Overcoming Differences with Curiosity

Posted On: 2020-09-14

By Mark

Curiosity is an incredibly valuable tool for overcoming differences. Although I primarily use it in low-stakes situations (such as analyzing a game's design or discussing opinions among friends), I have every confidence that it can be used to overcome just about any difference in any group of people. Although this may sound like a bold (if peculiar) claim to make, it is my hope that, through explaining how I use this while analyzing games' designs, you might be able to see where I'm coming from with it.

While playing games, I often reflexively analyze parts of their design - typically guided by my emotional reactions. Things that are exciting or apparently novel I pick apart, often in an effort to isolate the small piece which is actually unique compared to the sea of the familiar that is required to make the whole thing palatable*. When things are disappointing, I unpack my expectations, seeking where they came from, in an effort to understand whether or not they were founded**. When things make me mad - well, I get mad for a bit - but after that, I pick apart what made me mad: what pieces were interacting undesirably to create that emotional experience.

Sometimes, the act of picking apart something leaves me stumped: by my best estimation, I cannot fathom why someone would want to put those pieces together. Yet there is clear evidence that someone (or, more likely, a whole team of people) in fact did do so. I could dismiss it, assuming bad intent or incompetence, but doing so deprives me of finding out what the real reason is - it doesn't satisfy my curiosity at all.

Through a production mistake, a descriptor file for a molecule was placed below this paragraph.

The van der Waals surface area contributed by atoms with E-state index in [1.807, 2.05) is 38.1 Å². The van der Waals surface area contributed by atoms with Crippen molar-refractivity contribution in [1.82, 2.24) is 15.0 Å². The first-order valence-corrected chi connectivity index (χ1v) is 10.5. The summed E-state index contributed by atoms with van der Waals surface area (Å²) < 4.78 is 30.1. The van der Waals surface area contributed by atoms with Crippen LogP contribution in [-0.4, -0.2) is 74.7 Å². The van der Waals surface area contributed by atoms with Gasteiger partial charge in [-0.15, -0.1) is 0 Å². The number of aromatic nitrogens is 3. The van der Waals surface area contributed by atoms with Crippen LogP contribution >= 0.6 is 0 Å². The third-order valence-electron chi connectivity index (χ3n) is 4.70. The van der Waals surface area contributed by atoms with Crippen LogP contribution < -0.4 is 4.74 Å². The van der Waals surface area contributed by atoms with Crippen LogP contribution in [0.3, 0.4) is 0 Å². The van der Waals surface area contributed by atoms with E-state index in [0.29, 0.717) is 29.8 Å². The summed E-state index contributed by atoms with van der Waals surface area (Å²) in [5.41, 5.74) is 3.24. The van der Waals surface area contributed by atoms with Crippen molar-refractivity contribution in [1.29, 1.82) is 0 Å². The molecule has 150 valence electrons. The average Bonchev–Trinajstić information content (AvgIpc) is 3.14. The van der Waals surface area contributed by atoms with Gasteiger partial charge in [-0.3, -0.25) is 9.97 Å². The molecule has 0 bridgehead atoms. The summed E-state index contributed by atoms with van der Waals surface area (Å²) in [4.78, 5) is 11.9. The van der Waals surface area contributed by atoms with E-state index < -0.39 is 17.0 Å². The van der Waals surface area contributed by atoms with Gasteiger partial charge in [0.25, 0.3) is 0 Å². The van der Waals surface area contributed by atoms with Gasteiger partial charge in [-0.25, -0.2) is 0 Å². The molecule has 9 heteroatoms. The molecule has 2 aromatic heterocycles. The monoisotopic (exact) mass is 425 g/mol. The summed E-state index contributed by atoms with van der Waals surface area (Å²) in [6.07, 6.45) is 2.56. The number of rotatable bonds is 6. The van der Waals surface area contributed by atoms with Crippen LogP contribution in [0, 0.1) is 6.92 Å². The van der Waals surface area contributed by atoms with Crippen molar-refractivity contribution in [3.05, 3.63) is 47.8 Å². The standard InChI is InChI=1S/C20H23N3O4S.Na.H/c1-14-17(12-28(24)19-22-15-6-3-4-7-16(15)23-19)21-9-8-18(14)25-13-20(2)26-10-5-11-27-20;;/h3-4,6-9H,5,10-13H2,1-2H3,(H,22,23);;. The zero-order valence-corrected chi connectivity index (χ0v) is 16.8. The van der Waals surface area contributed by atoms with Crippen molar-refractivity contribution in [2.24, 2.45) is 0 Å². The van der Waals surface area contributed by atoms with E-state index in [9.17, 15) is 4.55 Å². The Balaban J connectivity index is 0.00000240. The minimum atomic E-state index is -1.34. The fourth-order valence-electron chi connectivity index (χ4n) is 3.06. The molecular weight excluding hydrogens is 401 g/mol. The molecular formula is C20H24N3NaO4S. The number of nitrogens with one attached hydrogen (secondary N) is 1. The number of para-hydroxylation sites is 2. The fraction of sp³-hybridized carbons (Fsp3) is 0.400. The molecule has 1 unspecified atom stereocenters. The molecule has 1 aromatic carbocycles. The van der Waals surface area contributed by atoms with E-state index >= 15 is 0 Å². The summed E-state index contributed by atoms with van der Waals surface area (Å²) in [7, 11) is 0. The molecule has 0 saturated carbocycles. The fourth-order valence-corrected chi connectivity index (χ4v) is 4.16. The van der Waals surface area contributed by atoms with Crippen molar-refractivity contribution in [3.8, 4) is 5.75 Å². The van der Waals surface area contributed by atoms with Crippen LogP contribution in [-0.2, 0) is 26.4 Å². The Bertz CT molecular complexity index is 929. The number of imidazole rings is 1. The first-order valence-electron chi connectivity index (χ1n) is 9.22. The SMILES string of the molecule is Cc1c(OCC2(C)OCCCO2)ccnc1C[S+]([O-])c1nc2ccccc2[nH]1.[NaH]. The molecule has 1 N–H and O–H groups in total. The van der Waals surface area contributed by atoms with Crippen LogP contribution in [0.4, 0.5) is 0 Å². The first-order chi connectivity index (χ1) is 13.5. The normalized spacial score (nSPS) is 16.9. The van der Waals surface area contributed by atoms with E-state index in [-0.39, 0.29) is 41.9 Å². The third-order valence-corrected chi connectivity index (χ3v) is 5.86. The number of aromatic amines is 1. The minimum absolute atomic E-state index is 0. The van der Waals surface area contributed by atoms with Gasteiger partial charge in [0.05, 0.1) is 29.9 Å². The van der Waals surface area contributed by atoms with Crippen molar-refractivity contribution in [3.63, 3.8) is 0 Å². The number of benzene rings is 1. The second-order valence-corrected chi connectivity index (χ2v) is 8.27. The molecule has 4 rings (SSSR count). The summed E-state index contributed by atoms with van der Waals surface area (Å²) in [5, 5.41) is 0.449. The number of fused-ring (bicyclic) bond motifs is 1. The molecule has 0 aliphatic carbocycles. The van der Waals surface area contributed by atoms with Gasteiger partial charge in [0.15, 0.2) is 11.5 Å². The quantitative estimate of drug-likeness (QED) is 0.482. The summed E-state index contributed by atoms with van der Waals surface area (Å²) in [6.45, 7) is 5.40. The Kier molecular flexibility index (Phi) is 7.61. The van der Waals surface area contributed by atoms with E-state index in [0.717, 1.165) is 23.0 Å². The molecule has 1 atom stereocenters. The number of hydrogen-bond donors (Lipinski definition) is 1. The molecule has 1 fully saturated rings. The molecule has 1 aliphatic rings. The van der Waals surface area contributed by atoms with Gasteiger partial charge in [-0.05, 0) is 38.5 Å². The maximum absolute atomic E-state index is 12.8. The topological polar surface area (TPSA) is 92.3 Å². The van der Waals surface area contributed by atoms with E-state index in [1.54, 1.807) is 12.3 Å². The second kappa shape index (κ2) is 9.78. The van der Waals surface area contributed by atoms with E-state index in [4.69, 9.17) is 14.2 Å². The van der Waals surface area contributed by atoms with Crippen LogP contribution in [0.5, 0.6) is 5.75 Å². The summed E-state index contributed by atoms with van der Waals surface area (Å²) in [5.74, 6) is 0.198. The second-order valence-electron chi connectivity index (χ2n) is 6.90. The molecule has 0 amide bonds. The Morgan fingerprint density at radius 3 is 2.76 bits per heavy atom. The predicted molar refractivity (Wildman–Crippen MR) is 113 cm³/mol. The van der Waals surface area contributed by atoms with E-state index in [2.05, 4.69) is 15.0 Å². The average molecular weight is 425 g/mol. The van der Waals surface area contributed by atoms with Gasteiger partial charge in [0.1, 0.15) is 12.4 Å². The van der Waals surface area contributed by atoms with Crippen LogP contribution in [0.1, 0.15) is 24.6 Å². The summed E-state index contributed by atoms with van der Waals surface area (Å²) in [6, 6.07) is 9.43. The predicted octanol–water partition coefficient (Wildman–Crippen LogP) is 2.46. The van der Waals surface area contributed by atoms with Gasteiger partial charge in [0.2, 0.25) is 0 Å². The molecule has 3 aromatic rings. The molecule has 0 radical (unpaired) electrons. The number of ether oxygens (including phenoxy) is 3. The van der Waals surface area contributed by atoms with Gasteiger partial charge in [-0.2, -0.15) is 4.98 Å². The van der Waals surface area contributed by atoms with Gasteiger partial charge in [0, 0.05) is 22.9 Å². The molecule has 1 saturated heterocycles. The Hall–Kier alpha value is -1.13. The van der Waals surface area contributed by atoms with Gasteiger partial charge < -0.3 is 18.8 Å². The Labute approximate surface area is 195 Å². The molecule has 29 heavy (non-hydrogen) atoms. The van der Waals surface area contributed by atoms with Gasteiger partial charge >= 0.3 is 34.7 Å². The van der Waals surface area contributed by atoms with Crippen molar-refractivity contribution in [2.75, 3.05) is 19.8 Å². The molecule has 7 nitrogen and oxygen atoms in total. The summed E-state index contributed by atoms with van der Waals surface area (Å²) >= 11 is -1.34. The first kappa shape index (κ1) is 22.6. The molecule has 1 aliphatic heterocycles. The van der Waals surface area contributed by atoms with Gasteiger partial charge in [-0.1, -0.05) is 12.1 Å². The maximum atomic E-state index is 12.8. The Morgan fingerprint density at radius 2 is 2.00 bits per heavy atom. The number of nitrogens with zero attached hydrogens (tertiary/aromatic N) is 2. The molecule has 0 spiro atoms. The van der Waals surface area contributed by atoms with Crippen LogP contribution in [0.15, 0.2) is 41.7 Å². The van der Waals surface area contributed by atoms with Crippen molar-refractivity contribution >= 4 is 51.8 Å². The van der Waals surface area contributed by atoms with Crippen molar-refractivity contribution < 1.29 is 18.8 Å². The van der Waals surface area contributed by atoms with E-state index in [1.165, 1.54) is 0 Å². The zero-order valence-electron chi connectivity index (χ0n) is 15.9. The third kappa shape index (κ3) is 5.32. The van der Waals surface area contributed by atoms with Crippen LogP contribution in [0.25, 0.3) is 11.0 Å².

Instead, I do my best to figure it out - starting with an attempt to find a "devil's advocate" position. Am I misunderstanding one of the pieces perhaps, or might there be something about the interactions which might look better on paper compared to the actual implementation? I'll also look for other works that have similar systems or mechanics: what pieces are similar, and are the particularly troublesome parts unique to this one or is it common across multiple implementations? Additionally, how do I compare to the target demographics for those games? It could very well be that what is unpalatable to me is eminently desirable for others - and if those others are the target, that could certainly affirm that the systems are working as intended (and simply not for me, personally.)

Even when I don't find an answer that is satisfactory, I try to keep an open mind. There are plenty of mechanics that I still don't understand, but are essential parts of massively influential* games. As a simple example: I don't understand why someone would want the in-game time of day to reflect the time of day in the real world**. Yet, this is a foundational piece of many games' designs - one that is often singled out and praised. I don't get it, but I operate from the assumption that I am simply missing something: some prior experience or context or piece of information that can change it from a mild inconvenience to something transformatively immersive.

Hopefully this illustration of how I deploy curiosity to understand (or at least accept) game elements that I find unpleasant has been useful for you. For myself, I try to employ a similar set of strategies whenever I encounter something I dislike (or disagree with): find the specific detail that doesn't seem right, find a "devil's advocate" explanation for it, even if that requires adopting assumptions or biases that I don't personally find plausible. By maintaining this curiosity, I find myself continually learning - and also able to avoid some of the nasty pitfalls that come about when differences get in the way of getting along.